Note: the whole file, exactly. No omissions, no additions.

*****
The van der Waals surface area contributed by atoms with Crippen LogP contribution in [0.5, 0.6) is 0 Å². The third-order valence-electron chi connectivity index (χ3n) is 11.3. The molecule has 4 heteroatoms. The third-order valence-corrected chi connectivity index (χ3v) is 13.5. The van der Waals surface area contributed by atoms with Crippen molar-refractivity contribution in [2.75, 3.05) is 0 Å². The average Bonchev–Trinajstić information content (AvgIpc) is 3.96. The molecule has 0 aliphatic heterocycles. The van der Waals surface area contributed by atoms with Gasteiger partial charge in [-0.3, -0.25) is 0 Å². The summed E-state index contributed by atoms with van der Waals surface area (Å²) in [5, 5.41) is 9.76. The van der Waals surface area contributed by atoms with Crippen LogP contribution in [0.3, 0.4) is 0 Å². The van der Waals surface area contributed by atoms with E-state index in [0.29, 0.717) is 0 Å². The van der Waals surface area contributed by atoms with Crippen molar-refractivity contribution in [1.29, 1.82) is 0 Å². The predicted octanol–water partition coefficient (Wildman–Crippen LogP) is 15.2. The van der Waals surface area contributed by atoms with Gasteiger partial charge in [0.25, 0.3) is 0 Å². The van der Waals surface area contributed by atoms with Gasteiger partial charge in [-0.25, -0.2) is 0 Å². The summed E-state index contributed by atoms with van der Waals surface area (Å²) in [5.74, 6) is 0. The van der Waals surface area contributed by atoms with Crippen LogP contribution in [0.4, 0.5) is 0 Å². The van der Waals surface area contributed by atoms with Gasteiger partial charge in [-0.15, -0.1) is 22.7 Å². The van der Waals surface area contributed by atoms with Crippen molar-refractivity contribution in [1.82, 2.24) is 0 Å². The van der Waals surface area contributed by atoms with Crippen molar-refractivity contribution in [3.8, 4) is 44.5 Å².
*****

The van der Waals surface area contributed by atoms with Crippen LogP contribution in [0.5, 0.6) is 0 Å². The third-order valence-electron chi connectivity index (χ3n) is 11.3. The molecule has 4 heteroatoms. The third-order valence-corrected chi connectivity index (χ3v) is 13.5. The van der Waals surface area contributed by atoms with Crippen molar-refractivity contribution in [2.75, 3.05) is 0 Å². The average Bonchev–Trinajstić information content (AvgIpc) is 3.96. The molecule has 0 aliphatic heterocycles. The van der Waals surface area contributed by atoms with Gasteiger partial charge in [-0.3, -0.25) is 0 Å². The summed E-state index contributed by atoms with van der Waals surface area (Å²) in [5, 5.41) is 9.76. The van der Waals surface area contributed by atoms with Crippen LogP contribution in [0.3, 0.4) is 0 Å². The van der Waals surface area contributed by atoms with E-state index in [0.29, 0.717) is 0 Å². The van der Waals surface area contributed by atoms with Crippen molar-refractivity contribution in [1.29, 1.82) is 0 Å². The predicted octanol–water partition coefficient (Wildman–Crippen LogP) is 15.2. The van der Waals surface area contributed by atoms with Gasteiger partial charge in [0.25, 0.3) is 0 Å². The van der Waals surface area contributed by atoms with Gasteiger partial charge in [-0.25, -0.2) is 0 Å². The summed E-state index contributed by atoms with van der Waals surface area (Å²) in [5.74, 6) is 0. The van der Waals surface area contributed by atoms with Crippen LogP contribution in [0.4, 0.5) is 0 Å². The van der Waals surface area contributed by atoms with Gasteiger partial charge in [-0.15, -0.1) is 22.7 Å². The van der Waals surface area contributed by atoms with Crippen molar-refractivity contribution in [1.82, 2.24) is 0 Å². The van der Waals surface area contributed by atoms with Crippen molar-refractivity contribution in [3.8, 4) is 44.5 Å².